Letter | Published:

Identification of an angiogenic factor that when mutated causes susceptibility to Klippel–Trenaunay syndrome

Naturevolume 427pages640645 (2004) | Download Citation



Angiogenic factors are critical to the initiation of angiogenesis and maintenance of the vascular network1. Here we use human genetics as an approach to identify an angiogenic factor, VG5Q, and further define two genetic defects of VG5Q in patients with the vascular disease Klippel–Trenaunay syndrome (KTS)2,3. One mutation is chromosomal translocation t(5;11), which increases VG5Q transcription. The second is mutation E133K identified in five KTS patients, but not in 200 matched controls. VG5Q protein acts as a potent angiogenic factor in promoting angiogenesis, and suppression of VG5Q expression inhibits vessel formation. E133K is a functional mutation that substantially enhances the angiogenic effect of VG5Q. VG5Q shows strong expression in blood vessels and is secreted as vessel formation is initiated. VG5Q can bind to endothelial cells and promote cell proliferation, suggesting that it may act in an autocrine fashion. We also demonstrate a direct interaction of VG5Q with another secreted angiogenic factor, TWEAK (also known as TNFSF12)4,5. These results define VG5Q as an angiogenic factor, establish VG5Q as a susceptibility gene for KTS, and show that increased angiogenesis is a molecular pathogenic mechanism of KTS.

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We thank E. Plow for critical reading of the manuscript; H. Yagita for plasmid hTWEAK/pCR3.1; S. Chen, M. K. Cathcart, A. Sadgephour, Z. Tang, C. Fan, P. B. Imrey, S. Archacki, D. Kikta, J. Poruban and A. Moore for help; and KTS patients for their participation in this study. This work was supported by NIH grants to Q.W..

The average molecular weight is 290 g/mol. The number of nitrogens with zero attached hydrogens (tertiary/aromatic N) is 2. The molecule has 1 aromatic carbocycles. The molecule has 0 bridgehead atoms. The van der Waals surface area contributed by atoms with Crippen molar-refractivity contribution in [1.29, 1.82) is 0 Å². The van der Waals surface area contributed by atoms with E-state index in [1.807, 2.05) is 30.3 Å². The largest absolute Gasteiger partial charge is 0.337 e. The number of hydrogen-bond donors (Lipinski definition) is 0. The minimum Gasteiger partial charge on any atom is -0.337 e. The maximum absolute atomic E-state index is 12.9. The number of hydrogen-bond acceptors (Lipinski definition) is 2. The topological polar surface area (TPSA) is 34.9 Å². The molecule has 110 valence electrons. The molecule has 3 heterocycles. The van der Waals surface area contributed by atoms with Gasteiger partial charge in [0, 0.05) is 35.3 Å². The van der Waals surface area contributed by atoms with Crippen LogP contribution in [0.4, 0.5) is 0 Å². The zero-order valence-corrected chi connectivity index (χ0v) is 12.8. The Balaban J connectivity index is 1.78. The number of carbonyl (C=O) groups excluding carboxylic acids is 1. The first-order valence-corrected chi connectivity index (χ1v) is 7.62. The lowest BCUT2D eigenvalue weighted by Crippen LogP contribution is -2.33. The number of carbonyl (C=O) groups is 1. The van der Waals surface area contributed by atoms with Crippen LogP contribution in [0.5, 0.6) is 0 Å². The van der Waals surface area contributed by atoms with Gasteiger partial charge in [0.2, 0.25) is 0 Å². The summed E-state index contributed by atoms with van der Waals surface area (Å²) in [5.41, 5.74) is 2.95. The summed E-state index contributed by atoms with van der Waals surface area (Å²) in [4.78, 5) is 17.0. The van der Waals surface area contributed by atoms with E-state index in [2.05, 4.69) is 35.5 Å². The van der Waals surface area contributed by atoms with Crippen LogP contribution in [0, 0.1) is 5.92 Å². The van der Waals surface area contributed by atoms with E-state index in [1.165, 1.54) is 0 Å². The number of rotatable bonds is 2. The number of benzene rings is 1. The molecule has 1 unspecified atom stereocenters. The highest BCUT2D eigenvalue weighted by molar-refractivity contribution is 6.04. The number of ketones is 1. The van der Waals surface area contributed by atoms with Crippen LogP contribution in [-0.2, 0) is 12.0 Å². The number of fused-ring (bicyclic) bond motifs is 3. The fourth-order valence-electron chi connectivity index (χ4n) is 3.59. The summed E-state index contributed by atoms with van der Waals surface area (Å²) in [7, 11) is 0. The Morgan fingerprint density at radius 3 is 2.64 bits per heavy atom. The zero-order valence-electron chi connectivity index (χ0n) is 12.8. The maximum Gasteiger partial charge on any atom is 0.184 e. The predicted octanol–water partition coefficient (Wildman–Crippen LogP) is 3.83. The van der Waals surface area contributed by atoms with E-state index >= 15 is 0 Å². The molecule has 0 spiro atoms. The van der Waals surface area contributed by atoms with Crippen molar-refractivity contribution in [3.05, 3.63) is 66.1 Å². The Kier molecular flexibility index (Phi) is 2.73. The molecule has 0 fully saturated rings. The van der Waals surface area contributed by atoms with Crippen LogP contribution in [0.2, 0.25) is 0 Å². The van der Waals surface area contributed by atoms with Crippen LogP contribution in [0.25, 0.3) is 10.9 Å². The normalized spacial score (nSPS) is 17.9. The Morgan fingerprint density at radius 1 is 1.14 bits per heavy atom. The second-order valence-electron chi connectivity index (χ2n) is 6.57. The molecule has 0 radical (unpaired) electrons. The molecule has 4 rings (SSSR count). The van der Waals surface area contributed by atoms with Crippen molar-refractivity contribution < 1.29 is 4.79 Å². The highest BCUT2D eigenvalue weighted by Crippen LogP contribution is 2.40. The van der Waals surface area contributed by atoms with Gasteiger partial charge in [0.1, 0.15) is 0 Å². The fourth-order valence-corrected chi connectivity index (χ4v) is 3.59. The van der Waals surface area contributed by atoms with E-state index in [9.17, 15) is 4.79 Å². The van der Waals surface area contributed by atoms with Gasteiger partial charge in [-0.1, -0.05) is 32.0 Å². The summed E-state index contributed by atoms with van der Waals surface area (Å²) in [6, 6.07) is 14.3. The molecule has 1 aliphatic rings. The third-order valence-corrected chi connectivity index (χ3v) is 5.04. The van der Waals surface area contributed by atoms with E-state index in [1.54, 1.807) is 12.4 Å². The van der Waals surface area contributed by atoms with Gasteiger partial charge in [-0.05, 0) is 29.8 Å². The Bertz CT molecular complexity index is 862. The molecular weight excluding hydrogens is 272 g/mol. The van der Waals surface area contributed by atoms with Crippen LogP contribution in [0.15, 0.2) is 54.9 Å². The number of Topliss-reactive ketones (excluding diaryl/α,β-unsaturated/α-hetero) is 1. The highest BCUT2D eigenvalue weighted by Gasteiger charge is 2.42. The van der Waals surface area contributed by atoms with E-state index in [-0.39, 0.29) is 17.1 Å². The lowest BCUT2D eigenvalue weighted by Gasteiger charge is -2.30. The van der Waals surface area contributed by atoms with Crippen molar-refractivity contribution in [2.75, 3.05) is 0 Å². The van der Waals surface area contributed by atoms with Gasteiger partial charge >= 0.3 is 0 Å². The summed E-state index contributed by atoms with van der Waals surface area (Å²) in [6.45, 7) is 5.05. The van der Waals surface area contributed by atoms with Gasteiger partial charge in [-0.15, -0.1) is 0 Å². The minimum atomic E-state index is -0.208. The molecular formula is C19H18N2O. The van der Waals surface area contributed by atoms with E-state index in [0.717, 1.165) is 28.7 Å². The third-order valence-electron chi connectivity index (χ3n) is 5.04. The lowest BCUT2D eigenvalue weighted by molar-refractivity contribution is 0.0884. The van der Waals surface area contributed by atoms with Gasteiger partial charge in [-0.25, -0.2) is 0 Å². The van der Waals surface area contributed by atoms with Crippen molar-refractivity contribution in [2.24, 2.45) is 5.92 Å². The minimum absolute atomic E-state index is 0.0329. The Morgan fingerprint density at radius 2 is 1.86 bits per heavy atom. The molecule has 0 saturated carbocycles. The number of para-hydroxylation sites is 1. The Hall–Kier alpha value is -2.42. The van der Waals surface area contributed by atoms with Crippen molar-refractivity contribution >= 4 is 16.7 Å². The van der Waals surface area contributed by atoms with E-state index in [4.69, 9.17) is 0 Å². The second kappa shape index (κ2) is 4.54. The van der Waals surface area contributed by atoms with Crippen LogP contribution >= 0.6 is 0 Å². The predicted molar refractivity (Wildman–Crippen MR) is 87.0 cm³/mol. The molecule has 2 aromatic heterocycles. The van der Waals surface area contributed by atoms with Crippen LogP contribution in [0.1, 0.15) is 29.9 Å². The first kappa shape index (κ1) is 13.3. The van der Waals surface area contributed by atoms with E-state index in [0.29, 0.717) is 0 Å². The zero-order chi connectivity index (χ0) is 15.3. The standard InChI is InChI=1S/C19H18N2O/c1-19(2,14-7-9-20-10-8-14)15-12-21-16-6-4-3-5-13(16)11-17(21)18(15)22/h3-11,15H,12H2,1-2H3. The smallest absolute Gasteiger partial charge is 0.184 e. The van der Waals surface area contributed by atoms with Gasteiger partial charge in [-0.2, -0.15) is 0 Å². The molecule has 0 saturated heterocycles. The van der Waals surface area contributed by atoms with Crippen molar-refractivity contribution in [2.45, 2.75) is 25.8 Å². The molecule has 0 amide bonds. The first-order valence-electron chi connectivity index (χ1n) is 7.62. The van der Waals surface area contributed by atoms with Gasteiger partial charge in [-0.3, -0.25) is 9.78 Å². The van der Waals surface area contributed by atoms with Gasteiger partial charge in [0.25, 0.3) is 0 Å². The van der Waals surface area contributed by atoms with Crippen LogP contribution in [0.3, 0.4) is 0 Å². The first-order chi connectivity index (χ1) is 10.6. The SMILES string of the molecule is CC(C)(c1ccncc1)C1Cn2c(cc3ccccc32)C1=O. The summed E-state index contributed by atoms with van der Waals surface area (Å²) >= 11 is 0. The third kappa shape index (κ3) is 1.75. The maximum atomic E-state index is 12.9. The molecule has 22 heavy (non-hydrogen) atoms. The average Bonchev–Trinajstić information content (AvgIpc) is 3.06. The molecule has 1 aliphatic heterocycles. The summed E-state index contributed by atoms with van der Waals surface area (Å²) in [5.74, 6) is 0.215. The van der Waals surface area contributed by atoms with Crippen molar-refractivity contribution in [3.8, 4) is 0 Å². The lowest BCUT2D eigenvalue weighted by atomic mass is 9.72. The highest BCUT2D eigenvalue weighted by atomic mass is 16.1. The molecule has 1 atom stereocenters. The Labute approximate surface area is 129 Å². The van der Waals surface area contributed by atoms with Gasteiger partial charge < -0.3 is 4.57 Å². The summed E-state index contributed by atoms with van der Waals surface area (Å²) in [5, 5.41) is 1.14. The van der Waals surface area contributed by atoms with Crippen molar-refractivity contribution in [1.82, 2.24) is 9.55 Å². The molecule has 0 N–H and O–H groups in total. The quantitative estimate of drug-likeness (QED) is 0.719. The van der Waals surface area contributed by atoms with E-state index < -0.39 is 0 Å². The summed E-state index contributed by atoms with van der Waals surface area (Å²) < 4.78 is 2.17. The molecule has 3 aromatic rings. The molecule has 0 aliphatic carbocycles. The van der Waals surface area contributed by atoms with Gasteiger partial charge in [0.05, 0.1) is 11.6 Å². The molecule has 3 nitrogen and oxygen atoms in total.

Author information

Author notes

    • Julian Borrow

    Present address: Cancer Research UK, Leukemia Molecular Genetics, Paterson Institute for Cancer Research, Manchester, M20 4BX, UK

  1. Xiao-Li Tian, Rajkumar Kadaba, Sun-Ah You and Mugen Liu: These authors contributed equally to this work


  1. Center for Molecular Genetics, Department of Molecular Cardiology, Lerner Research Institute

    • Xiao-Li Tian
    • , Rajkumar Kadaba
    • , Sun-Ah You
    • , Mugen Liu
    • , Ayse Anil Timur
    • , Shaoqi Rao
    • , Ling Wu
    •  & Qing Wang
  2. Center for Cardiovascular Genetics, Department of Cardiovascular Medicine, The Cleveland Clinic Foundation

    • Xiao-Li Tian
    • , Rajkumar Kadaba
    • , Sun-Ah You
    • , Mugen Liu
    • , Ayse Anil Timur
    • , Shaoqi Rao
    • , Ling Wu
    •  & Qing Wang
  3. Department of Molecular Medicine, Cleveland Clinic Lerner College of Medicine of Case Western Reserve University, Cleveland, Ohio, 44195, USA

    • Xiao-Li Tian
    • , Rajkumar Kadaba
    • , Sun-Ah You
    • , Mugen Liu
    • , Ayse Anil Timur
    • , Shaoqi Rao
    • , Ling Wu
    •  & Qing Wang
  4. Institute of Genetics, Fudan University, 200433, Shanghai, China

    • Mugen Liu
  5. Department of Cell Biology, The Cleveland Clinic Foundation, Cleveland, Ohio, 44195, USA

    • Lin Yang
    •  & Paul E. DiCorleto
  6. Cole Eye Institute, The Cleveland Clinic Foundation, Cleveland, Ohio, 44195, USA

    • Qiuyun Chen
  7. Department of Pathology, Baylor College of Medicine, Houston, Texas, 77030, USA

    • Przemyslaw Szafranski
  8. Center for Cancer Research, Massachusetts Institute of Technology, Cambridge, Massachusetts, 02139, USA

    • David E. Housman
    •  & Julian Borrow
  9. Division of Pediatric Cardiology, Mayo Clinic, Rochester, Minnesota, 55905, USA

    • David J. Driscoll


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The authors declare that they have no competing financial interests.

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Correspondence to Qing Wang.

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